([06:18]): Did he sell mobile homes? Is that what he did? He did. And then he had somebody that would take him out and deliver ’em. I would go with him and we’d be out there in the middle of the summer heat, throwing blocks and strap him. Do you remember how to strap him down? Yeah. Cause I strap, I strap mobile homes. Actually you drill a anchor down into the ground and then you strap him on crank it. Hey, I’ve done that too. Yeah. I know exactly what that is. And did you put the skirting on, you know, that’s all part of it, right? So yeah. It’s I get whole thing. So you, you know, the eighties actually was a good time for the mobile home business. In fact Clayton homes was acquired, I guess. I don’t know if it was fully acquired by Warren buffet. So that was a business he was interested in and a lot of zeros, not only with financing, but with insurance in the eighties, but you decided not to climb your way up the mobile home ladders speak.
([07:09]): I, you know, there was just, I was restless. I didn’t really didn’t know what I wanted to do. And so there was a recruiter and little town in MacAllister Oklahoma and my, I drive by it every time my mom and granny still live there, you know? So I drive by where it was and I’m like, oh yeah. So I, I just, one day I decided to go over there and figured there was more out there somewhere. And so what branch air force I did air. Yeah. I signed up to be I went in open admin, which that is a term that could get you any job. Okay. But they tested me in basic and, and I turned out, went into the Intel profession, you know, a lot of people think about air force and pilot. What about being a pilot? Was that interview. I flew a desk, but yeah. You know?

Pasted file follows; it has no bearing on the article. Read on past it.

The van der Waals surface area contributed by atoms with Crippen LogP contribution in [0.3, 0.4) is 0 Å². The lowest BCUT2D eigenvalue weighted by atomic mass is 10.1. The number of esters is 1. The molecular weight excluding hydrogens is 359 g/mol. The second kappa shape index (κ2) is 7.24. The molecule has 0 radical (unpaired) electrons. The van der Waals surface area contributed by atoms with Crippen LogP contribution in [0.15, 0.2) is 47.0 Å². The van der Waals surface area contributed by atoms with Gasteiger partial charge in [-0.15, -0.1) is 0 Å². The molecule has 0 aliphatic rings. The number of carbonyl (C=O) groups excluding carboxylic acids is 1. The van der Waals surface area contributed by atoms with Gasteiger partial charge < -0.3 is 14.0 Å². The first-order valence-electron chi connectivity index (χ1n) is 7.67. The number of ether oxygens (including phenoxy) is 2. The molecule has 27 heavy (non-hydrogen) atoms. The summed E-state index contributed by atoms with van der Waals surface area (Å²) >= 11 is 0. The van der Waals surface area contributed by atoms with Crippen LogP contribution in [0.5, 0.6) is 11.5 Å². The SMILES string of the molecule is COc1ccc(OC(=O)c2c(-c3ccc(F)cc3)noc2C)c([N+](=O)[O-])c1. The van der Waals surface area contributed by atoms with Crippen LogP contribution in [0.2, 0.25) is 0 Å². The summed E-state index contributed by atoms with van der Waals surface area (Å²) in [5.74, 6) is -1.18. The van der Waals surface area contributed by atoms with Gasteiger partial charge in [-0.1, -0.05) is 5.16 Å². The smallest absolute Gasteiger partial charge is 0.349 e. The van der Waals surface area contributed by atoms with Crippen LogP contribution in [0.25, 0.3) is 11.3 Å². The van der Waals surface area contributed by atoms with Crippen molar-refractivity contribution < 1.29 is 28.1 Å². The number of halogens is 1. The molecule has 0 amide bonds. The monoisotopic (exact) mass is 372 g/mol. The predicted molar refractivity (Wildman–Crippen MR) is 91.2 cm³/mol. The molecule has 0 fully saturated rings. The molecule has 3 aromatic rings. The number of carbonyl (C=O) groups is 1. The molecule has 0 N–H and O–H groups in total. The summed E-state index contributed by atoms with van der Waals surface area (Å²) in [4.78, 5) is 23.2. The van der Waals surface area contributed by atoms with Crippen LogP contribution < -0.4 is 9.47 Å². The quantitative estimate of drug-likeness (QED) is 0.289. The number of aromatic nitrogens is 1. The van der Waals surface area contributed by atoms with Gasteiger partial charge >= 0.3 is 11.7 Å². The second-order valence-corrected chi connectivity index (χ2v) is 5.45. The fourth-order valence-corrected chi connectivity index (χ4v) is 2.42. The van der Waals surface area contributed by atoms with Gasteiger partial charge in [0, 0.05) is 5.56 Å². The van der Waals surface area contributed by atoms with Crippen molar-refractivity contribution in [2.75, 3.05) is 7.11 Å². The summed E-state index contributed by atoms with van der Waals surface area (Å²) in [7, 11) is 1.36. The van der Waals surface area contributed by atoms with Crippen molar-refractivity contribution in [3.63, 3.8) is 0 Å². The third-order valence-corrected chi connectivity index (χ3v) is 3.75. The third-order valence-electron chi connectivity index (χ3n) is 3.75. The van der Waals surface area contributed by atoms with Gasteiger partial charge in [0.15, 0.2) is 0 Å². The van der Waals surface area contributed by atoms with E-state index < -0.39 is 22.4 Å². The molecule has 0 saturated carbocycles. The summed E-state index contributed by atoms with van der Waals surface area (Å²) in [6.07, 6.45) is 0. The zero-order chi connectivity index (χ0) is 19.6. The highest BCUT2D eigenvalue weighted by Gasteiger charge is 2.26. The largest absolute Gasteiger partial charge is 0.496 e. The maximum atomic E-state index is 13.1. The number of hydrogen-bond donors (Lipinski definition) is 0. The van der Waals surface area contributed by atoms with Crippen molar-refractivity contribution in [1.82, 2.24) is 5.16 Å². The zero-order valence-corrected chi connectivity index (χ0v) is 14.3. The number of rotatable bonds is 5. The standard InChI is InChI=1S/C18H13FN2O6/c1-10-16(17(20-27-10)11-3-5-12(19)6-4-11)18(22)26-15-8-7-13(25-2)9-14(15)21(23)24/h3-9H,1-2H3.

([07:49]): Yeah. Where were you stationed at most of your time? Most of the time I was here in San Antonio, about 14 of the 30 years. Oh, okay. In this, but I was in 10 different countries. Either visiting or stationed there throughout the time period. What were some of the, the areas or the bases that you enjoyed the most? So Southern Italy was fantastic. What base is that? It’s closed now. I thought it was, yeah. Yeah. So it was San Vito air station. Okay. When did they close that? San back in the nineties. Okay. Yeah. Early nineties. Yeah. And so you were stationed there for how long? I was only there for, I guess 18 months we went on a three year assignment, but they closed it right when we were there. So yeah. What was the mission there? Primarily intel. Okay.